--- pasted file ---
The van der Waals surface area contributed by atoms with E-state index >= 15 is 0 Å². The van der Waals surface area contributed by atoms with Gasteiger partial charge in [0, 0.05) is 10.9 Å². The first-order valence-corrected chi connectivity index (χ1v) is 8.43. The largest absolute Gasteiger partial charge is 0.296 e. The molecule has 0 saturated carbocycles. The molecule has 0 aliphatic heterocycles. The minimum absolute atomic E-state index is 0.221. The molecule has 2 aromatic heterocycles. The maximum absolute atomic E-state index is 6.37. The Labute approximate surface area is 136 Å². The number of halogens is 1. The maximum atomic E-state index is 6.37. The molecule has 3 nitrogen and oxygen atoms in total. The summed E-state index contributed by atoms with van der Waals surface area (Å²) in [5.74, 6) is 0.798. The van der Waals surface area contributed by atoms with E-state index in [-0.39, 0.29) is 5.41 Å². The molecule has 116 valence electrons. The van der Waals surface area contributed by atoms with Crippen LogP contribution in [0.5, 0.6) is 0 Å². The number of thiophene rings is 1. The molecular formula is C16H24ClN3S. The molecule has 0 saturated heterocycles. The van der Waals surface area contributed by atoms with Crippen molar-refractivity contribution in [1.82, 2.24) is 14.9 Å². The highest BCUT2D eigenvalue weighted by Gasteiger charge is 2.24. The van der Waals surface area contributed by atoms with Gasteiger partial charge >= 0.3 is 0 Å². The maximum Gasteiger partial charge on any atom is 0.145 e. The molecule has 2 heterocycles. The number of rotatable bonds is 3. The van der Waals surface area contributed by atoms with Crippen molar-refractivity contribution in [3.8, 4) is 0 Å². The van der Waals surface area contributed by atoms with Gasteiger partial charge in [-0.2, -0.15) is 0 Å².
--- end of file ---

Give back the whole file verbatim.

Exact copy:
The van der Waals surface area contributed by atoms with E-state index >= 15 is 0 Å². The van der Waals surface area contributed by atoms with Gasteiger partial charge in [0, 0.05) is 10.9 Å². The first-order valence-corrected chi connectivity index (χ1v) is 8.43. The largest absolute Gasteiger partial charge is 0.296 e. The molecule has 0 saturated carbocycles. The molecule has 0 aliphatic heterocycles. The minimum absolute atomic E-state index is 0.221. The molecule has 2 aromatic heterocycles. The maximum absolute atomic E-state index is 6.37. The Labute approximate surface area is 136 Å². The number of halogens is 1. The maximum atomic E-state index is 6.37. The molecule has 3 nitrogen and oxygen atoms in total. The summed E-state index contributed by atoms with van der Waals surface area (Å²) in [5.74, 6) is 0.798. The van der Waals surface area contributed by atoms with E-state index in [-0.39, 0.29) is 5.41 Å². The molecule has 116 valence electrons. The van der Waals surface area contributed by atoms with Crippen LogP contribution in [0.5, 0.6) is 0 Å². The number of thiophene rings is 1. The molecular formula is C16H24ClN3S. The molecule has 0 saturated heterocycles. The van der Waals surface area contributed by atoms with Crippen molar-refractivity contribution in [1.82, 2.24) is 14.9 Å². The highest BCUT2D eigenvalue weighted by Gasteiger charge is 2.24. The van der Waals surface area contributed by atoms with Gasteiger partial charge >= 0.3 is 0 Å². The maximum Gasteiger partial charge on any atom is 0.145 e. The molecule has 2 heterocycles. The number of rotatable bonds is 3. The van der Waals surface area contributed by atoms with Crippen molar-refractivity contribution in [3.8, 4) is 0 Å². The van der Waals surface area contributed by atoms with Gasteiger partial charge in [-0.2, -0.15) is 0 Å².